Human Needs

A DEFINITION OF HUMANITY

For the sake of this report, a good working definition of humanity lies with our basic human needs. If these needs are unfulfilled, we fail to express our full humanity.

It is true that humans react to their environments in the same way as animals do. However, we also react to our environment in two ways which the animals do not and cannot:

  1. We react to coming events. In order to harvest food in the autumn, we must react in the spring by planting the seed. This is not the same as geese flying south for the winter. They are not reacting to the future event of winter, they are reacting to present conditions in the environment: a drop in temperature, food becoming scarce, etc. In other words, we react not to the present environment but anticipate what future environments will look like and react to them before they arrive so that we are prepared.
  2. We "load" situations in our environment based on past events. Our emotions are a set of priorities. Some people consider the "threat" of small insect or spider to be more important than the threat of an oncoming car. On the other hand, firemen consider a stranger's life more important than the threat of a burning building. The stronger the emotion, the higher priority the event is. It is possible to modify people's behaviour by associating a less important emotion with a more important one so that the lesser takes on the traits of the more important. People are susceptible to things which appeal to their emotions. They will get thoroughly excited or enthused about something of no consequence whatsoever, provided it is dressed up in the proper emotional form.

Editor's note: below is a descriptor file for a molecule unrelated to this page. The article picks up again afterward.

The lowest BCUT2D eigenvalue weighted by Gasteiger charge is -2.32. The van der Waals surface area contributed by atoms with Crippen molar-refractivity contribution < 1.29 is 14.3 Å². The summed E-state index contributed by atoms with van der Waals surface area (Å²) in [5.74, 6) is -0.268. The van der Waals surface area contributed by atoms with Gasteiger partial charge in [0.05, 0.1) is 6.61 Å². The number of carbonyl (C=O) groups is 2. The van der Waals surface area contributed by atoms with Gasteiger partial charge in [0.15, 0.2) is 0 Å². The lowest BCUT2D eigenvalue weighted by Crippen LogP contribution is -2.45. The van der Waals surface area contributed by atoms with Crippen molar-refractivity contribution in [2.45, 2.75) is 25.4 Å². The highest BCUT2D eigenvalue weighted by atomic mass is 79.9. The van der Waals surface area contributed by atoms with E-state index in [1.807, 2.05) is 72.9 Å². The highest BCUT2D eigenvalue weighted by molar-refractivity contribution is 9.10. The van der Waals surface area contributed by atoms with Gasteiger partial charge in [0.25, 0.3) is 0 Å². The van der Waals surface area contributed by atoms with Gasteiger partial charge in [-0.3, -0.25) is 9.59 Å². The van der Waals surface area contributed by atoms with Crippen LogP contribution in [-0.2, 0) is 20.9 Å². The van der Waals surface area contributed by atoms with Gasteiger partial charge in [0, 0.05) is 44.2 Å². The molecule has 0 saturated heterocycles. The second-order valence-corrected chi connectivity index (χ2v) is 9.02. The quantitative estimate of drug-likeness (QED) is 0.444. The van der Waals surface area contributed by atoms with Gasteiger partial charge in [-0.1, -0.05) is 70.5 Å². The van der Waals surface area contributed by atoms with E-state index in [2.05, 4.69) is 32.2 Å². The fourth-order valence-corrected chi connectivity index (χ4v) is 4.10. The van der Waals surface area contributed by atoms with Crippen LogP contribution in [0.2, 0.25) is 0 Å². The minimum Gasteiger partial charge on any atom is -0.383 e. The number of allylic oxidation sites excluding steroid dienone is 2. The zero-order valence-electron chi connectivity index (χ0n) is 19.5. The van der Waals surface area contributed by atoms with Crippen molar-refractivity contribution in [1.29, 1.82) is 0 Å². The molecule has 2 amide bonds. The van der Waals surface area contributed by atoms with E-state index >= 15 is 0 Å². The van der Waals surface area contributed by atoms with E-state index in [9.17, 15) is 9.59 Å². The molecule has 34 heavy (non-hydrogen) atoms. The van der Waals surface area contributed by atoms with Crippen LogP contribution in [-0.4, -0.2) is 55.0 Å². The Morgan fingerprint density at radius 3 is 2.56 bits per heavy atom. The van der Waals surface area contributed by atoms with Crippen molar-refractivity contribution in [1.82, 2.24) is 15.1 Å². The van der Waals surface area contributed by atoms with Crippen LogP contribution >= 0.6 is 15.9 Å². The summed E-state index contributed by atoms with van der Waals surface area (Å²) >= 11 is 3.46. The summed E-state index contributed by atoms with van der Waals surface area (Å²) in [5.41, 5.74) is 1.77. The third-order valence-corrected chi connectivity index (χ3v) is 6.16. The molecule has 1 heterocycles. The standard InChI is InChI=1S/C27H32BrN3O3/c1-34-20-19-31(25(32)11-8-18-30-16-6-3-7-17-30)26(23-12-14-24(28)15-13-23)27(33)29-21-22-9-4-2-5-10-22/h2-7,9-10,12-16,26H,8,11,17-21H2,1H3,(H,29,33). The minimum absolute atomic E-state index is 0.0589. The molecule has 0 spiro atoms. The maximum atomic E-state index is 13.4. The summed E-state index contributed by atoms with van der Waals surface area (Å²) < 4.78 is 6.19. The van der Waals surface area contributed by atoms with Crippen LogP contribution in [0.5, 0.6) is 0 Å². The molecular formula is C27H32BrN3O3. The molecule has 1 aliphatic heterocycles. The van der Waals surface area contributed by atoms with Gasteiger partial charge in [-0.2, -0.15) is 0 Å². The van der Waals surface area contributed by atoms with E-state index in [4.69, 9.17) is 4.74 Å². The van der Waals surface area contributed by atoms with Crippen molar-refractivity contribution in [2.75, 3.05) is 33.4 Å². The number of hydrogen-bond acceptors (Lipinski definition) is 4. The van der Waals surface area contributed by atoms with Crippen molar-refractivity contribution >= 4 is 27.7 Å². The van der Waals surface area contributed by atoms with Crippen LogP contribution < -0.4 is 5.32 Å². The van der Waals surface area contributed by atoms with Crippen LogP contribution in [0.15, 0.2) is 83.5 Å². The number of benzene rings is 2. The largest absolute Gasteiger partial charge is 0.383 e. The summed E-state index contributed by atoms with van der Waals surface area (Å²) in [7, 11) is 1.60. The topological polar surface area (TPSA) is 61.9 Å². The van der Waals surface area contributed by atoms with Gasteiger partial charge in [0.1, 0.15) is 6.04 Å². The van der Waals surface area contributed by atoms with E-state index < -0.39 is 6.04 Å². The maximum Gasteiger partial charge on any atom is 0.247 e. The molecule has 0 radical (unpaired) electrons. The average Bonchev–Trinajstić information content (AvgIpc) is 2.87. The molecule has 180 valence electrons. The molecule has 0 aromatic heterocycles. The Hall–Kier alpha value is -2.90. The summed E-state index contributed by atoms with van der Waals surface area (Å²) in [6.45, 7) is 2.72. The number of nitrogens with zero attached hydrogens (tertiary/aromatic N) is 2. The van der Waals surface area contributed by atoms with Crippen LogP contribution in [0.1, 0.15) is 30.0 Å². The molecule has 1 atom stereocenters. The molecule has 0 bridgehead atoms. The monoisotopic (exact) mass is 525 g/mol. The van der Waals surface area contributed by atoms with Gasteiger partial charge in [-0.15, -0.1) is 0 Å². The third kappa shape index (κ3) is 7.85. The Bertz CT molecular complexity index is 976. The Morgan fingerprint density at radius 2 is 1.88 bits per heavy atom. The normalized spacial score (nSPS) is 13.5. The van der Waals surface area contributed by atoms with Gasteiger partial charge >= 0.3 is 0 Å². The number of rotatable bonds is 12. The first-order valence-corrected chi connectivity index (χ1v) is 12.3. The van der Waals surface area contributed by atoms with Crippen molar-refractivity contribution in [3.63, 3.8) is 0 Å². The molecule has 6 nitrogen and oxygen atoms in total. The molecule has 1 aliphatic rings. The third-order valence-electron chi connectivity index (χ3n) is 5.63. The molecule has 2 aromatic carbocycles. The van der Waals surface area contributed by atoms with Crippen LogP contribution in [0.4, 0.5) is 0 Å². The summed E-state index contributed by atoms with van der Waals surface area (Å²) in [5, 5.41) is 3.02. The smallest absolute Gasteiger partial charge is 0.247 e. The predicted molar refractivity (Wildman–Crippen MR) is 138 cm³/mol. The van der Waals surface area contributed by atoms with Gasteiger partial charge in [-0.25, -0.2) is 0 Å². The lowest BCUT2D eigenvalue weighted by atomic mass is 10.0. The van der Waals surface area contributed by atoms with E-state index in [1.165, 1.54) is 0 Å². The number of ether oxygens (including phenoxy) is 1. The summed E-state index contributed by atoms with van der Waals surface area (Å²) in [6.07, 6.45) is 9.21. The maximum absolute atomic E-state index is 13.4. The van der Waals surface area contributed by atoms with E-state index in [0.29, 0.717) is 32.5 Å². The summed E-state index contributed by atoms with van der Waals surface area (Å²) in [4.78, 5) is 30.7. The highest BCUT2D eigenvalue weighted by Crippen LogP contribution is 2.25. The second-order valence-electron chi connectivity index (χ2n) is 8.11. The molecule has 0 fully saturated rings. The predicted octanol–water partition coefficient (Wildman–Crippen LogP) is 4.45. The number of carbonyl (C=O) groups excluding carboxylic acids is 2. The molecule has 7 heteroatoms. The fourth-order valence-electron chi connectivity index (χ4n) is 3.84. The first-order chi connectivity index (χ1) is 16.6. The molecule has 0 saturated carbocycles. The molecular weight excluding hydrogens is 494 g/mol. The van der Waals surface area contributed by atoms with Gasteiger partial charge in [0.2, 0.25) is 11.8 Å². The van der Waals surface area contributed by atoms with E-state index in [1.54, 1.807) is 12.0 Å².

The Abraham Maslow list could be re-written in the light of these levels:

  1. Physiological_Needs______________________________Plant__
  2. Safety Needs
  3. Belonging_Needs_________________________________Animal__
  4. Self-Esteem Needs Human
  5. Self-Actualisation Needs

The problem with the definition of human needs given to us by Mr. Maslow is that it is too passive. According to it, we can only grow as far as our environment allows us. Yet this does not fit with reality. In the real world, a starving parent will give up food for their children. In the real world, people are willing to risk their lives to enter a burning building in order to save the lives of complete strangers. People are active. It is true that there is a threshold of hunger and health below which someone is too weak to act. But as soon as people rise above this threshold they become active influences on their environment. In other words, it is peoples' interest in their higher needs that influences their response to their lower needs and not the other way round.

This requires us to modify the last need to reflect this activeness so that the list would now look like this:

  1. Physiological_Needs______________________________Plant__
  2. Safety Needs
  3. Belonging_Needs_________________________________Animal__
  4. Self-Esteem Needs Human
  5. Self-Activation Needs

This list could be re-written in more recognisable language and may be divided into two groups: physical needs which we share with the rest of life and uniquely human non-physical needs:

PHYSICAL NEEDS

  • Food: Agriculture & Agribusiness
  • Health: Medicine & Hygiene
  • Clean Air, Water & Sanitation